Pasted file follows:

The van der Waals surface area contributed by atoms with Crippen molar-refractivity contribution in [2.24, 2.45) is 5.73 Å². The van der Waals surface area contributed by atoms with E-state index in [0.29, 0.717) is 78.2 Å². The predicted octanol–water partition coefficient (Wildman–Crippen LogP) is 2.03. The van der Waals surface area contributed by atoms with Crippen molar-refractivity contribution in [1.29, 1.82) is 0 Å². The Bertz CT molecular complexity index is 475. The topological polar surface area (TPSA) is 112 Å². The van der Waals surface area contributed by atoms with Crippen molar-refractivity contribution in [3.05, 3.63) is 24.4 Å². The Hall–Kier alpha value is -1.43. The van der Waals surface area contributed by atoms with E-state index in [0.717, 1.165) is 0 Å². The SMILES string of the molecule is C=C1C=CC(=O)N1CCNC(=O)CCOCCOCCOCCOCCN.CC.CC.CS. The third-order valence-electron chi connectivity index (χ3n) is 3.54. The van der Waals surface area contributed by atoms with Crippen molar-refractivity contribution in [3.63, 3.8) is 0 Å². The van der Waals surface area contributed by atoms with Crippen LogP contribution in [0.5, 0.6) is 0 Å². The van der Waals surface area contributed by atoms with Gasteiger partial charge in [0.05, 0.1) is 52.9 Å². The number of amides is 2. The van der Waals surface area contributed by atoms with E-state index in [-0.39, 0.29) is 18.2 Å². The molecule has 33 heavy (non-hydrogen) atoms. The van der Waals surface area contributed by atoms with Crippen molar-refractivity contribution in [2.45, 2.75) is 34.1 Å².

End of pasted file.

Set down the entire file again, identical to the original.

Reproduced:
The van der Waals surface area contributed by atoms with Crippen molar-refractivity contribution in [2.24, 2.45) is 5.73 Å². The van der Waals surface area contributed by atoms with E-state index in [0.29, 0.717) is 78.2 Å². The predicted octanol–water partition coefficient (Wildman–Crippen LogP) is 2.03. The van der Waals surface area contributed by atoms with Crippen molar-refractivity contribution in [1.29, 1.82) is 0 Å². The Bertz CT molecular complexity index is 475. The topological polar surface area (TPSA) is 112 Å². The van der Waals surface area contributed by atoms with Crippen molar-refractivity contribution in [3.05, 3.63) is 24.4 Å². The Hall–Kier alpha value is -1.43. The van der Waals surface area contributed by atoms with E-state index in [0.717, 1.165) is 0 Å². The SMILES string of the molecule is C=C1C=CC(=O)N1CCNC(=O)CCOCCOCCOCCOCCN.CC.CC.CS. The third-order valence-electron chi connectivity index (χ3n) is 3.54. The van der Waals surface area contributed by atoms with Crippen molar-refractivity contribution in [3.63, 3.8) is 0 Å². The van der Waals surface area contributed by atoms with Crippen LogP contribution in [0.5, 0.6) is 0 Å². The van der Waals surface area contributed by atoms with Gasteiger partial charge in [0.05, 0.1) is 52.9 Å². The number of amides is 2. The van der Waals surface area contributed by atoms with E-state index in [-0.39, 0.29) is 18.2 Å². The molecule has 33 heavy (non-hydrogen) atoms. The van der Waals surface area contributed by atoms with Crippen molar-refractivity contribution in [2.45, 2.75) is 34.1 Å².